HOW IT STARTED
While working with activated carbon as a polymer chemist at Lexmark, Founder and Chief Technology Officer Greg Haggquist discovered a better solution to eliminating odors in fabrics. Dr. Haggquist discovered that activated carbon, the same substance that water treatment companies use to filter drinking water, had some properties far more interesting than just odor control. During testing, he began to get reports on how quickly the fabric dried and how cool and comfortable it kept athletes. After researching various sources of activated carbon, Dr. Haggquist found that activated carbon from coconut shells was most perfectly suited to maintain the ideal range of comfort for humans.
Dr. Haggquist discovered that instead of just wicking moisture, activated carbon permanently embedded at the fiber level moved water away from a heat source and helped dissipate it. By removing moisture from the microclimate, you can stay cooler when it’s hot, and warmer when it’s cold. This active-particle technology was a paradigm shift in the high-performance fabric world; a true innovation worthy of patents to protect it.
Nearly a decade later, Cocona is a world leader in providing innovative technologies from natural sources to the apparel, glove, and footwear markets. This technology adds value and performance to fibers, fabrics, laminates, insulation, and films in more than 60 top brands worldwide, including The North Face, Adidas, Pearl Izumi, Eddie Bauer, Salomon, Mavic, Bauer Hockey, Under Armour, and Reddington, among many others.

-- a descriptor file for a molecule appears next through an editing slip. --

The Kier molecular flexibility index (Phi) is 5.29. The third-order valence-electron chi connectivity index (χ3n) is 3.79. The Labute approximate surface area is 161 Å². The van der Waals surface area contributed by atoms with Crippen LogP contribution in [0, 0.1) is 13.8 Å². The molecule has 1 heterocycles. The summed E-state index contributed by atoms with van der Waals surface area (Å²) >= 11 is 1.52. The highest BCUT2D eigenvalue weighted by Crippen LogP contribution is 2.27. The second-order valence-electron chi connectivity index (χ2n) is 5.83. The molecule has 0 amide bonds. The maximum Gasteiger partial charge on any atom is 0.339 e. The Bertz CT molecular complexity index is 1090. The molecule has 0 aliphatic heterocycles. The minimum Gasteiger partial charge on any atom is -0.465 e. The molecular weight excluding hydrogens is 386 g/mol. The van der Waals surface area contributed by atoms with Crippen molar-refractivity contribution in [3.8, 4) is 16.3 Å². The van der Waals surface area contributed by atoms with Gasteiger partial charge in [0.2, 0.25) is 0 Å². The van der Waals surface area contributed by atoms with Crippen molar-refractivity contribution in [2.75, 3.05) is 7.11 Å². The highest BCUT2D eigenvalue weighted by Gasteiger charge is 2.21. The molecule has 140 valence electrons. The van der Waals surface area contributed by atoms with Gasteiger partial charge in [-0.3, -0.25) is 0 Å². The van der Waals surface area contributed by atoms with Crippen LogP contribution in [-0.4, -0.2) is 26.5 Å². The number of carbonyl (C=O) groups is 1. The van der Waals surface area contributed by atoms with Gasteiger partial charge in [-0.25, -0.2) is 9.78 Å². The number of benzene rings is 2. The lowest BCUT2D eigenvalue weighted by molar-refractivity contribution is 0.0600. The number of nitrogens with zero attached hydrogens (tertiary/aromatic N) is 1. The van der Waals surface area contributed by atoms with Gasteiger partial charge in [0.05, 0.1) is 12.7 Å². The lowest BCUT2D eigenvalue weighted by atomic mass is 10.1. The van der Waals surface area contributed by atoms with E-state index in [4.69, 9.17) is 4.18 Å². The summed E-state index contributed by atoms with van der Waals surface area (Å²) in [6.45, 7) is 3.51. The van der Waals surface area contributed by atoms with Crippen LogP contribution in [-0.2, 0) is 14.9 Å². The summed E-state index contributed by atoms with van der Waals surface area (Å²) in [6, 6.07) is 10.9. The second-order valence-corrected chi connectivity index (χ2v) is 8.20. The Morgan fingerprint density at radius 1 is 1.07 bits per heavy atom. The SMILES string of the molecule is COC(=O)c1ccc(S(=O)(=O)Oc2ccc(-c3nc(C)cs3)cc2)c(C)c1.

HOW IT WORKS
With patented 37.5 technology, active particles permanently embedded at the fiber level capture and release moisture vapor. Not only do these active particles provide 800% more surface area to the fiber, they also use the unique driving force of body heat to remove moisture vapor unlike any other technology. By actively responding to energy from the body, the particles use this heat to accelerate vapor movement and speed up the conversion of liquid to vapor, significantly increasing drying rates. This means the hotter the user gets, the stronger the driving force removing moisture becomes.